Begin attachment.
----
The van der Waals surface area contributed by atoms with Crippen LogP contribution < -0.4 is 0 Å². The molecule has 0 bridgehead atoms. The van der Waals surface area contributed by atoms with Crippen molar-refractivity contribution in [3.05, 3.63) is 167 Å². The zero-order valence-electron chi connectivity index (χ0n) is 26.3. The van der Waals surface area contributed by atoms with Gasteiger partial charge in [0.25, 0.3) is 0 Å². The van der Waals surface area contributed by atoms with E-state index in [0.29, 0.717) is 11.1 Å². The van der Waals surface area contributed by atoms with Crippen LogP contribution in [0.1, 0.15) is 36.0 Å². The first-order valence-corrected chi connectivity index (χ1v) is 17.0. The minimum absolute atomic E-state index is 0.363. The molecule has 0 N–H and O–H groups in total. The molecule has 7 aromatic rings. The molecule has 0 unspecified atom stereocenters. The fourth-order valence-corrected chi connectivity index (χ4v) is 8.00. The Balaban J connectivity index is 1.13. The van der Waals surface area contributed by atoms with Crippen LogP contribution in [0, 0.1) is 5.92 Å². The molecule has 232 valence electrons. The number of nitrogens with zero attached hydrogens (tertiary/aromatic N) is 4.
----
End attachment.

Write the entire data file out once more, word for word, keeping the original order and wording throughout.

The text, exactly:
The van der Waals surface area contributed by atoms with Crippen LogP contribution < -0.4 is 0 Å². The molecule has 0 bridgehead atoms. The van der Waals surface area contributed by atoms with Crippen molar-refractivity contribution in [3.05, 3.63) is 167 Å². The zero-order valence-electron chi connectivity index (χ0n) is 26.3. The van der Waals surface area contributed by atoms with Gasteiger partial charge in [0.25, 0.3) is 0 Å². The van der Waals surface area contributed by atoms with E-state index in [0.29, 0.717) is 11.1 Å². The van der Waals surface area contributed by atoms with Crippen LogP contribution in [0.1, 0.15) is 36.0 Å². The first-order valence-corrected chi connectivity index (χ1v) is 17.0. The minimum absolute atomic E-state index is 0.363. The molecule has 0 N–H and O–H groups in total. The molecule has 7 aromatic rings. The molecule has 0 unspecified atom stereocenters. The fourth-order valence-corrected chi connectivity index (χ4v) is 8.00. The Balaban J connectivity index is 1.13. The van der Waals surface area contributed by atoms with Crippen LogP contribution in [0, 0.1) is 5.92 Å². The molecule has 232 valence electrons. The number of nitrogens with zero attached hydrogens (tertiary/aromatic N) is 4.